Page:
I set off early this morning because I wanted to catch the soft autumn light before the sun got too high. It was foggy most of the way and the temperature was only 4 degrees (celcius) but by the time I reached Binalong the fog was starting to lift.
Binalong is a small village on the edge of the south west slopes of the Great Dividing Range in New South Wales. Many of the buildings in the village date back to the 1800s, with the oldest being the Black Swan built in 1847 and once a Cobb and Co inn.
Banjo Paterson lived on the nearby property of Illalong Station as a child and the stories and scenery from this part of the world heavily influenced his writing. One of my favourite childhood books was an illustrated edition of Paterson’s Illalong Children. I remember being excited to read stories that were located near where I lived. Tales of parrots, pet lambs, wallabies and roaming the hills were not just romantic, they were real! Binalong’s other claim to fame is the location where the bushranger Johnny Gilbert died. Bushrangers were outlaws in the sparsely settled interior of Australia in the 1800s and a kind of romanticism has developed around their exploits. Gilbert was probably one of the less likeable characters and he died following a brief gun battle with the local constabulary. Immortalised in Banjo Paterson’s poem How Gilbert Died:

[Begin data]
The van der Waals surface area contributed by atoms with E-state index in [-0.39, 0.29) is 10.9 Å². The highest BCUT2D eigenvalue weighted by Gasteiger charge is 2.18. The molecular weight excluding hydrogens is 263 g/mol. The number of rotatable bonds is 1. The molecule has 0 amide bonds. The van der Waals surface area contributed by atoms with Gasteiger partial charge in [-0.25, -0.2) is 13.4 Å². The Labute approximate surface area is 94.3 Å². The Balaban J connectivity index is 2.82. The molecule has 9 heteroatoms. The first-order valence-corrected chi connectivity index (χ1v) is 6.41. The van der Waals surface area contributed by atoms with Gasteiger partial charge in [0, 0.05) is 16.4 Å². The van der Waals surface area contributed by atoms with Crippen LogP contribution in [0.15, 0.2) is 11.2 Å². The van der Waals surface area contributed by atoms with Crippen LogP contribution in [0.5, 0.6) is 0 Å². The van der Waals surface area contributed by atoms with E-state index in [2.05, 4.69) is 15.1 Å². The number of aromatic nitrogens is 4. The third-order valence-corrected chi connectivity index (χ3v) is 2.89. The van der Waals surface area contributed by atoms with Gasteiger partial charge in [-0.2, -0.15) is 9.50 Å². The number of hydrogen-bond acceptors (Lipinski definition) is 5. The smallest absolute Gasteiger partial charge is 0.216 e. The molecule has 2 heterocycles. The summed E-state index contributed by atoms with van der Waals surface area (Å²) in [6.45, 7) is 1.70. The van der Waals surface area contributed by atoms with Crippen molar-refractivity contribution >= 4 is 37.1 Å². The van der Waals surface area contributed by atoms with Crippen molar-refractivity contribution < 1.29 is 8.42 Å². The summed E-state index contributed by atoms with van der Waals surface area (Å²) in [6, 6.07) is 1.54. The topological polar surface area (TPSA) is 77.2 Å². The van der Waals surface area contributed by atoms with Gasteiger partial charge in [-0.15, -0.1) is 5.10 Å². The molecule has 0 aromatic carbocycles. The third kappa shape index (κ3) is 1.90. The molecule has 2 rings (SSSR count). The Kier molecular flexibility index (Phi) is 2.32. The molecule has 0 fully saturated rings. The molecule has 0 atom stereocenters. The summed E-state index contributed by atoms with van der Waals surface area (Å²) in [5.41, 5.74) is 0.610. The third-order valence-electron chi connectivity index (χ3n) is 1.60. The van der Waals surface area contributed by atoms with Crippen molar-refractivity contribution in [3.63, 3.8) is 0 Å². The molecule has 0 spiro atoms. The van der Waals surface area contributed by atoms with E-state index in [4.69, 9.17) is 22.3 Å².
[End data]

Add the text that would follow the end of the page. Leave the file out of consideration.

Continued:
There’s never a stone at the sleeper’s head,
There’s never a fence beside,
And the wandering stock on the grave may tread
Unnoticed and undenied,
But the smallest child on the Watershed
Can tell you how Gilbert died.
The main southern railway line reached Binalong in 1877 and for a short time the village was a hub for construction workers. But they soon moved on and Binalong returned to being a sleepy pastoral settlement.
There is nothing more soul lifting than quiet country air. It’s been a stressful few weeks for me but I was determined to make the short trip to Binalong this morning and I’m really glad I did.
Until next time, safe and happy travels
Love Molly xx